Q. If my employees clock in before their starting time and clock out after their day is scheduled to end, am I required to pay them for that extra time?
A. While California employers aren’t required to have time clocks, they are required to keep accurate records of the time their employees work. If you choose to use a time clock, you must ensure that the timecards accurately reflect the time worked by each employee.
To that end, you should implement a policy stating that employees should avoid clocking in early or late, unless they have been authorized to work the extra time. If an employee inaccurately clocks in or out, have the worker and his or her supervisor sign a notation on the timecard establishing the correct time.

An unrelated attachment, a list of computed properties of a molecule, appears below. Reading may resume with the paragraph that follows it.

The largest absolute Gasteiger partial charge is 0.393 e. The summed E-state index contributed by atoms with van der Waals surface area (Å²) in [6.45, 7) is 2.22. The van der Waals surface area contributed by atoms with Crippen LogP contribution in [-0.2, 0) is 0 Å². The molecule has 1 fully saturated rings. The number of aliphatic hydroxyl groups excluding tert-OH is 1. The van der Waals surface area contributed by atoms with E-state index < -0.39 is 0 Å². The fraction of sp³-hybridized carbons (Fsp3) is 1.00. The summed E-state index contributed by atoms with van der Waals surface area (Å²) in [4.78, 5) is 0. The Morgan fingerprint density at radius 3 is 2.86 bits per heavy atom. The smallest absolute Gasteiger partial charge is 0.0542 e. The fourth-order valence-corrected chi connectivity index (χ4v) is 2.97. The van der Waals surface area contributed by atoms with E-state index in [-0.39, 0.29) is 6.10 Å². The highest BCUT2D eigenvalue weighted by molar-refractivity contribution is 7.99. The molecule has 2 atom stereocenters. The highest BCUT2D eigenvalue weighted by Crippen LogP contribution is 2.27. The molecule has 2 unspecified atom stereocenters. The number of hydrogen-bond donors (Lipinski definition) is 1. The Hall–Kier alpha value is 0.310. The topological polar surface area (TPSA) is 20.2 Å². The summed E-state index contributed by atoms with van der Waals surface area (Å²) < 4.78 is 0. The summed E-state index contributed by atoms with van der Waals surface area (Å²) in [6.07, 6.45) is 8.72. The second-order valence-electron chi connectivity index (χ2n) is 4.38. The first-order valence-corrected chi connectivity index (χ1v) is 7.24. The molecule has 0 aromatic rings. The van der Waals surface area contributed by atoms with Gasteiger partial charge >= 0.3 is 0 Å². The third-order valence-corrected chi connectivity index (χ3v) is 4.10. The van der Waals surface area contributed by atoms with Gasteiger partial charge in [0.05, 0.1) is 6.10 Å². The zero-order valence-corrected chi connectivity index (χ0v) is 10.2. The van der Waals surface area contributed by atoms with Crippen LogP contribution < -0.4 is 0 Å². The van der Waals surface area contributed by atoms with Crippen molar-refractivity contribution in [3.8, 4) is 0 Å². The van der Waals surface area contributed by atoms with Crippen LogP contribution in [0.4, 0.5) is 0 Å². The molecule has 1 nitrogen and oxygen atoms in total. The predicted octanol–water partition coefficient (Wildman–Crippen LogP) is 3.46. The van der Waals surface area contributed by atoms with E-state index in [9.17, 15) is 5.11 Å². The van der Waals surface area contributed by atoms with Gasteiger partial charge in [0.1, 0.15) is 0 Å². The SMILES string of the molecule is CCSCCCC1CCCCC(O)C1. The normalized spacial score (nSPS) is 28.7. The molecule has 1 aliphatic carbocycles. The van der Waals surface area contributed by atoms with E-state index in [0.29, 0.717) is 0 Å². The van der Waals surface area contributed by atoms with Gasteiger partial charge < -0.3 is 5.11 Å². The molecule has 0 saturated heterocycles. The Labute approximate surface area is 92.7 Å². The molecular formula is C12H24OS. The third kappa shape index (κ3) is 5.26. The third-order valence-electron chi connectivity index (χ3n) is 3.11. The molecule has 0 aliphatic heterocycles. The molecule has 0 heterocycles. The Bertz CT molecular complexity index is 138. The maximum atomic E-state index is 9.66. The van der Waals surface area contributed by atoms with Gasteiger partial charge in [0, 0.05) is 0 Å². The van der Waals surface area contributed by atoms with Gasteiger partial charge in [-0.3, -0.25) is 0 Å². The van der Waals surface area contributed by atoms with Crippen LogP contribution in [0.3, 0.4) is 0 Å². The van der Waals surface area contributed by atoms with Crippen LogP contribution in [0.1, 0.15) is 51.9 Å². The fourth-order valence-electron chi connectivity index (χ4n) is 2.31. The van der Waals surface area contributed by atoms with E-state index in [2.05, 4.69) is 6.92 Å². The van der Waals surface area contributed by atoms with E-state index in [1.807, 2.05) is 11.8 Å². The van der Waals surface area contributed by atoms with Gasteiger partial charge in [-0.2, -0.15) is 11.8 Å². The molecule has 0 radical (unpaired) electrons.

Obviously, employers have to be practical about enforcing this rule. Don’t be overly concerned about employees who clock in a few minutes early or late. Employers commonly record starting and stopping times to the nearest five minutes, or to the nearest one-tenth or one-quarter of an hour. Presumably, this arrangement averages out, so employees are fully compensated for all of the time they actually work.
For enforcement purposes, this practice of computing time will be accepted, provided it’s used in such a manner that won’t result, over a period of time, in a failure to compensate employees properly for all of the time they actually work.
If employees work outside their established schedule, you must pay them for the time worked, even if it wasn’t authorized. Never handle even repeat violations of this policy by withholding pay for the unauthorized work time. Instead, treat the problem as a disciplinary matter.